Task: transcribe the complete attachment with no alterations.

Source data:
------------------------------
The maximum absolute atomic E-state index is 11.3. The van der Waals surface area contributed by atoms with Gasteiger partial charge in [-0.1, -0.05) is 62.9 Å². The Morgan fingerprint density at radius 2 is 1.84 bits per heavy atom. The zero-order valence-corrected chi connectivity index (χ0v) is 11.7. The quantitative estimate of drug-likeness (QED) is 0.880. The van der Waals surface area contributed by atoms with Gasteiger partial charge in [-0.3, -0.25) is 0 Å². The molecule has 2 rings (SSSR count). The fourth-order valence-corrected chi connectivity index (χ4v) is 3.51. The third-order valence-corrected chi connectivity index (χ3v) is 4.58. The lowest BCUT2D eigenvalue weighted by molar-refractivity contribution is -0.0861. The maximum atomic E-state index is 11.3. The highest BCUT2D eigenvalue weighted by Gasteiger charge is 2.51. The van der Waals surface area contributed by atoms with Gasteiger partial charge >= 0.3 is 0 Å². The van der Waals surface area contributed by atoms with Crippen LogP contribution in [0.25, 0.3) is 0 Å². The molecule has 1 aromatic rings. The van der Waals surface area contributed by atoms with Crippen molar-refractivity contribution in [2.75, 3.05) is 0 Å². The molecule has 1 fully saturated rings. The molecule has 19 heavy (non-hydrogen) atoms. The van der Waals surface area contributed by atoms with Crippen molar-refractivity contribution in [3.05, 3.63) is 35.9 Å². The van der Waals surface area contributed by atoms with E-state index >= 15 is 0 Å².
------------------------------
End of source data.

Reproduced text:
The maximum absolute atomic E-state index is 11.3. The van der Waals surface area contributed by atoms with Gasteiger partial charge in [-0.1, -0.05) is 62.9 Å². The Morgan fingerprint density at radius 2 is 1.84 bits per heavy atom. The zero-order valence-corrected chi connectivity index (χ0v) is 11.7. The quantitative estimate of drug-likeness (QED) is 0.880. The van der Waals surface area contributed by atoms with Gasteiger partial charge in [-0.3, -0.25) is 0 Å². The molecule has 2 rings (SSSR count). The fourth-order valence-corrected chi connectivity index (χ4v) is 3.51. The third-order valence-corrected chi connectivity index (χ3v) is 4.58. The lowest BCUT2D eigenvalue weighted by molar-refractivity contribution is -0.0861. The maximum atomic E-state index is 11.3. The highest BCUT2D eigenvalue weighted by Gasteiger charge is 2.51. The van der Waals surface area contributed by atoms with Gasteiger partial charge >= 0.3 is 0 Å². The van der Waals surface area contributed by atoms with Crippen LogP contribution in [0.25, 0.3) is 0 Å². The molecule has 1 aromatic rings. The van der Waals surface area contributed by atoms with Crippen molar-refractivity contribution in [2.75, 3.05) is 0 Å². The molecule has 1 fully saturated rings. The molecule has 19 heavy (non-hydrogen) atoms. The van der Waals surface area contributed by atoms with Crippen molar-refractivity contribution in [3.05, 3.63) is 35.9 Å². The van der Waals surface area contributed by atoms with E-state index >= 15 is 0 Å².